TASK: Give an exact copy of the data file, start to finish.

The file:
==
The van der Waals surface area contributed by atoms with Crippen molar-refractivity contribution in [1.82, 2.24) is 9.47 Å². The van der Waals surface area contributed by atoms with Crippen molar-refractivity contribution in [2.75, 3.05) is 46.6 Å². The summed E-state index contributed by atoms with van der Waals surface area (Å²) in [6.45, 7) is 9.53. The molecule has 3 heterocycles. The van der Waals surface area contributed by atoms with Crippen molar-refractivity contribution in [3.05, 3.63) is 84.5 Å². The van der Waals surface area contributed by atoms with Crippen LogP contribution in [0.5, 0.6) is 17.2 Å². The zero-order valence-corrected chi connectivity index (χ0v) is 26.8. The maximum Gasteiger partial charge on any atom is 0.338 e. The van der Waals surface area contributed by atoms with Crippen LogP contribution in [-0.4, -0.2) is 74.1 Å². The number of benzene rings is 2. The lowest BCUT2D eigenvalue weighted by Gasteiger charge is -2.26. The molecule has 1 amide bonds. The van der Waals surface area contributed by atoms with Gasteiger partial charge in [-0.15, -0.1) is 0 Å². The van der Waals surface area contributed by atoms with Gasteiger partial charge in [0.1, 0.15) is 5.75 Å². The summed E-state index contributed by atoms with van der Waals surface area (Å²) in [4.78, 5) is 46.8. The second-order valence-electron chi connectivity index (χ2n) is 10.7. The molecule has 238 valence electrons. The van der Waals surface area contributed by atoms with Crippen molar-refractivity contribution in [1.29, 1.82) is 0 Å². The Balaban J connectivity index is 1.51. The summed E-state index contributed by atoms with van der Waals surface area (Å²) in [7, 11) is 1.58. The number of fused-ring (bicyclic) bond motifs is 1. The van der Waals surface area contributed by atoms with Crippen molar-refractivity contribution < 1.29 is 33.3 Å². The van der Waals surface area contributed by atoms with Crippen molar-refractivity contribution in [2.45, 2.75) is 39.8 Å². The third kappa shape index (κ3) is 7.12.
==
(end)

The van der Waals surface area contributed by atoms with Crippen molar-refractivity contribution in [1.82, 2.24) is 9.47 Å². The van der Waals surface area contributed by atoms with Crippen molar-refractivity contribution in [2.75, 3.05) is 46.6 Å². The summed E-state index contributed by atoms with van der Waals surface area (Å²) in [6.45, 7) is 9.53. The molecule has 3 heterocycles. The van der Waals surface area contributed by atoms with Crippen molar-refractivity contribution in [3.05, 3.63) is 84.5 Å². The van der Waals surface area contributed by atoms with Crippen LogP contribution in [0.5, 0.6) is 17.2 Å². The zero-order valence-corrected chi connectivity index (χ0v) is 26.8. The maximum Gasteiger partial charge on any atom is 0.338 e. The van der Waals surface area contributed by atoms with Crippen LogP contribution in [-0.4, -0.2) is 74.1 Å². The number of benzene rings is 2. The lowest BCUT2D eigenvalue weighted by Gasteiger charge is -2.26. The molecule has 1 amide bonds. The van der Waals surface area contributed by atoms with Gasteiger partial charge in [-0.15, -0.1) is 0 Å². The van der Waals surface area contributed by atoms with Gasteiger partial charge in [0.1, 0.15) is 5.75 Å². The summed E-state index contributed by atoms with van der Waals surface area (Å²) in [4.78, 5) is 46.8. The second-order valence-electron chi connectivity index (χ2n) is 10.7. The molecule has 238 valence electrons. The van der Waals surface area contributed by atoms with Crippen molar-refractivity contribution in [1.29, 1.82) is 0 Å². The Balaban J connectivity index is 1.51. The summed E-state index contributed by atoms with van der Waals surface area (Å²) in [7, 11) is 1.58. The number of fused-ring (bicyclic) bond motifs is 1. The van der Waals surface area contributed by atoms with Crippen molar-refractivity contribution < 1.29 is 33.3 Å². The van der Waals surface area contributed by atoms with Crippen molar-refractivity contribution in [2.45, 2.75) is 39.8 Å². The third kappa shape index (κ3) is 7.12.